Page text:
Along with adding long-term value to the land he stewards, another part of Weiland’s management approach is tapping into information from a competent peer group. Twice a year, Reid and Don meet in person with like-minded farmers in a 650-mile radius. Led by a professional advisor, the group members hold one another accountable, “like a personal trainer,” Weiland says.

He also leans on a well educated brother in law with strategic business training. But if he needs advice in another field, like marketing, variable-rate fertility plans or succession planning, he considers the ROI of hiring a qualified consultant to be better than the stock market.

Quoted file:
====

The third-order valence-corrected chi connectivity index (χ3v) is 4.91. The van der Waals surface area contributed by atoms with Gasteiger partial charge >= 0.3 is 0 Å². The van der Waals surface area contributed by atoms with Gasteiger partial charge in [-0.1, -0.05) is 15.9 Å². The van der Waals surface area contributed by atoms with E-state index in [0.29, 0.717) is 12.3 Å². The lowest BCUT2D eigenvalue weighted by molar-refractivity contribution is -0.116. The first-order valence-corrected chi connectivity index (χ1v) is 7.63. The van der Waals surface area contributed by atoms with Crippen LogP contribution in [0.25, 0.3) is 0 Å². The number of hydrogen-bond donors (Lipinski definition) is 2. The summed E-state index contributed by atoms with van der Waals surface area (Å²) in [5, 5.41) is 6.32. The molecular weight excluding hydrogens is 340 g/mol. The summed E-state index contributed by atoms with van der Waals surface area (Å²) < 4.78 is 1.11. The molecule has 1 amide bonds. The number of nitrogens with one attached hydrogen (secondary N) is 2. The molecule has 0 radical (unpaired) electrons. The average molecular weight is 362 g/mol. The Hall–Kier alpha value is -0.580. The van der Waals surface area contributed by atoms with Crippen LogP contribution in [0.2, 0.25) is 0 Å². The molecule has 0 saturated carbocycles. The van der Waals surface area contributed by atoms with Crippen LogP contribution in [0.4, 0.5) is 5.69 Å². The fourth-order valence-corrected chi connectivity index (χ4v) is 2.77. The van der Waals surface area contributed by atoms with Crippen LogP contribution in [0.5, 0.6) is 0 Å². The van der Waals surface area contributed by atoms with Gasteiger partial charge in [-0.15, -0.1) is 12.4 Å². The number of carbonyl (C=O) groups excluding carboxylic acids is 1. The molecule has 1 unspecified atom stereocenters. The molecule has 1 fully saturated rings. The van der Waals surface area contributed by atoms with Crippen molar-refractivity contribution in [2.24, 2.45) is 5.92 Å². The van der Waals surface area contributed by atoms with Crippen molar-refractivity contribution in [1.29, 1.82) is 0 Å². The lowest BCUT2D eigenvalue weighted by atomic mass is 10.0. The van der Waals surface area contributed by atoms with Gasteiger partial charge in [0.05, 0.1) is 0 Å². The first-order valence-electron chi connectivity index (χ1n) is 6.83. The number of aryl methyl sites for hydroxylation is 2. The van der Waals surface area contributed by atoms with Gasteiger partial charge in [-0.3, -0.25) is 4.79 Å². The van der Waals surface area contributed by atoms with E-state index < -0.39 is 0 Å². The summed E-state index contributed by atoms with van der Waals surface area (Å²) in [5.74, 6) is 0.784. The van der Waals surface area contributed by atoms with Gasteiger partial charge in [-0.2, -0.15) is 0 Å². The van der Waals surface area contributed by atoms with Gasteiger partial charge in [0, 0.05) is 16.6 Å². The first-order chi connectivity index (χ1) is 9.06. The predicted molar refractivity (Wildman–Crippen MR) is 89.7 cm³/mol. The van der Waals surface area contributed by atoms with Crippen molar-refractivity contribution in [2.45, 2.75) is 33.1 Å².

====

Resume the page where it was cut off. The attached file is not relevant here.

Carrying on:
Investing in landlord relationships or building brand equity can never be too important, he says. Creating transparency and trust among existing landowners is an important part of his day-to-day role. "Sometimes adding value is communicating the value you've added to someone's investment.”

“We know how valuable feedback is to landowners; details like cropping plans, possible future projects, yields and which conservation practices we use on their land,” Weiland says. “Sharing photos of what we’re doing with their asset, for example, creates transparency and unifies our goals.

“We can’t control losing the lease on a farm we've operated for 30-years, but we can manage that risk.”